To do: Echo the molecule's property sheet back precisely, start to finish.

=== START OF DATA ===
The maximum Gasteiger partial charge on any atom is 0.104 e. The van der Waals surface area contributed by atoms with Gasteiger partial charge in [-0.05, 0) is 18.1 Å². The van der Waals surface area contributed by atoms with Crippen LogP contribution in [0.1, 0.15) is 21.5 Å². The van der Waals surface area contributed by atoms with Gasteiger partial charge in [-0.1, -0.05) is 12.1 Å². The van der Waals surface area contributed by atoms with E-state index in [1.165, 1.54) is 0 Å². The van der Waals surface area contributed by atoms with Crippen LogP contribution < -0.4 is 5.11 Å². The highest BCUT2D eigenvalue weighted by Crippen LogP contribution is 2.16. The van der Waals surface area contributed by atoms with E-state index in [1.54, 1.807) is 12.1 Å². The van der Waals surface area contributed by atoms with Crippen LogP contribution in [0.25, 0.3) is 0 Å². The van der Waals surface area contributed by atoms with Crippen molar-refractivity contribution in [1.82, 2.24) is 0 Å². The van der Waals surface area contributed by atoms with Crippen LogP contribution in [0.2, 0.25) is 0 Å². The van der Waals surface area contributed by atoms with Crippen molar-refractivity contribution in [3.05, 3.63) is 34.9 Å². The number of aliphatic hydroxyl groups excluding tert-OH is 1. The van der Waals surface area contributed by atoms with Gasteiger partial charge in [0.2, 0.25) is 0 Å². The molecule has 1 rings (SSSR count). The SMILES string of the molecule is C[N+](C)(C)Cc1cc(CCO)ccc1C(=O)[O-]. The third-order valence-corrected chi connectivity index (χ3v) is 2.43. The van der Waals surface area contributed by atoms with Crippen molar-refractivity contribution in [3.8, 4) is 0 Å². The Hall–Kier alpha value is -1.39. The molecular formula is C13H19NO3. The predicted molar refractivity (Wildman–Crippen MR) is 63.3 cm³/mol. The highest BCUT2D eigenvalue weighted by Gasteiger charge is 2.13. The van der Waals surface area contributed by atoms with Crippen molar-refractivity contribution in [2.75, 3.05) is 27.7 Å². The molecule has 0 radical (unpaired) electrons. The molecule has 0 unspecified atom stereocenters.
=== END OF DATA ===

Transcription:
The maximum Gasteiger partial charge on any atom is 0.104 e. The van der Waals surface area contributed by atoms with Gasteiger partial charge in [-0.05, 0) is 18.1 Å². The van der Waals surface area contributed by atoms with Crippen LogP contribution in [0.1, 0.15) is 21.5 Å². The van der Waals surface area contributed by atoms with Gasteiger partial charge in [-0.1, -0.05) is 12.1 Å². The van der Waals surface area contributed by atoms with E-state index in [1.165, 1.54) is 0 Å². The van der Waals surface area contributed by atoms with Crippen LogP contribution < -0.4 is 5.11 Å². The highest BCUT2D eigenvalue weighted by Crippen LogP contribution is 2.16. The van der Waals surface area contributed by atoms with E-state index in [1.54, 1.807) is 12.1 Å². The van der Waals surface area contributed by atoms with Crippen LogP contribution in [0.25, 0.3) is 0 Å². The van der Waals surface area contributed by atoms with Crippen molar-refractivity contribution in [1.82, 2.24) is 0 Å². The van der Waals surface area contributed by atoms with Crippen LogP contribution in [0.2, 0.25) is 0 Å². The van der Waals surface area contributed by atoms with Crippen molar-refractivity contribution in [3.05, 3.63) is 34.9 Å². The number of aliphatic hydroxyl groups excluding tert-OH is 1. The van der Waals surface area contributed by atoms with Gasteiger partial charge in [0.2, 0.25) is 0 Å². The molecule has 1 rings (SSSR count). The SMILES string of the molecule is C[N+](C)(C)Cc1cc(CCO)ccc1C(=O)[O-]. The third-order valence-corrected chi connectivity index (χ3v) is 2.43. The van der Waals surface area contributed by atoms with Crippen molar-refractivity contribution in [3.8, 4) is 0 Å². The Hall–Kier alpha value is -1.39. The molecular formula is C13H19NO3. The predicted molar refractivity (Wildman–Crippen MR) is 63.3 cm³/mol. The highest BCUT2D eigenvalue weighted by Gasteiger charge is 2.13. The van der Waals surface area contributed by atoms with Crippen molar-refractivity contribution in [2.75, 3.05) is 27.7 Å². The molecule has 0 radical (unpaired) electrons. The molecule has 0 unspecified atom stereocenters.